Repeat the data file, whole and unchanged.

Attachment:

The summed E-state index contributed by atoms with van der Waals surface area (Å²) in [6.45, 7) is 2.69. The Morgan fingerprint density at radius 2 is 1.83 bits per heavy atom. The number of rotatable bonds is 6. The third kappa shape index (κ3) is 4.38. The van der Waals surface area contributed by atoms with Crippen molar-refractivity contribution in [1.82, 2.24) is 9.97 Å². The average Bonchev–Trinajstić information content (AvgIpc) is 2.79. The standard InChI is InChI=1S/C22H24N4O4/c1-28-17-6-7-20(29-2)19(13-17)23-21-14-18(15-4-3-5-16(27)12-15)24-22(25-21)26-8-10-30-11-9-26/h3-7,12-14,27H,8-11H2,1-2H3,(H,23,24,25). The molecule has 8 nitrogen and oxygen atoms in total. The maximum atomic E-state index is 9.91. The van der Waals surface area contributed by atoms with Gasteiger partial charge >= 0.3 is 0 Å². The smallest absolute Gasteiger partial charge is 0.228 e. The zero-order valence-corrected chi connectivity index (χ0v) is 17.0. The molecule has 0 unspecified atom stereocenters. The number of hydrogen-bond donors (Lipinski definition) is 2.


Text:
The summed E-state index contributed by atoms with van der Waals surface area (Å²) in [6.45, 7) is 2.69. The Morgan fingerprint density at radius 2 is 1.83 bits per heavy atom. The number of rotatable bonds is 6. The third kappa shape index (κ3) is 4.38. The van der Waals surface area contributed by atoms with Crippen molar-refractivity contribution in [1.82, 2.24) is 9.97 Å². The average Bonchev–Trinajstić information content (AvgIpc) is 2.79. The standard InChI is InChI=1S/C22H24N4O4/c1-28-17-6-7-20(29-2)19(13-17)23-21-14-18(15-4-3-5-16(27)12-15)24-22(25-21)26-8-10-30-11-9-26/h3-7,12-14,27H,8-11H2,1-2H3,(H,23,24,25). The molecule has 8 nitrogen and oxygen atoms in total. The maximum atomic E-state index is 9.91. The van der Waals surface area contributed by atoms with Gasteiger partial charge >= 0.3 is 0 Å². The smallest absolute Gasteiger partial charge is 0.228 e. The zero-order valence-corrected chi connectivity index (χ0v) is 17.0. The molecule has 0 unspecified atom stereocenters. The number of hydrogen-bond donors (Lipinski definition) is 2.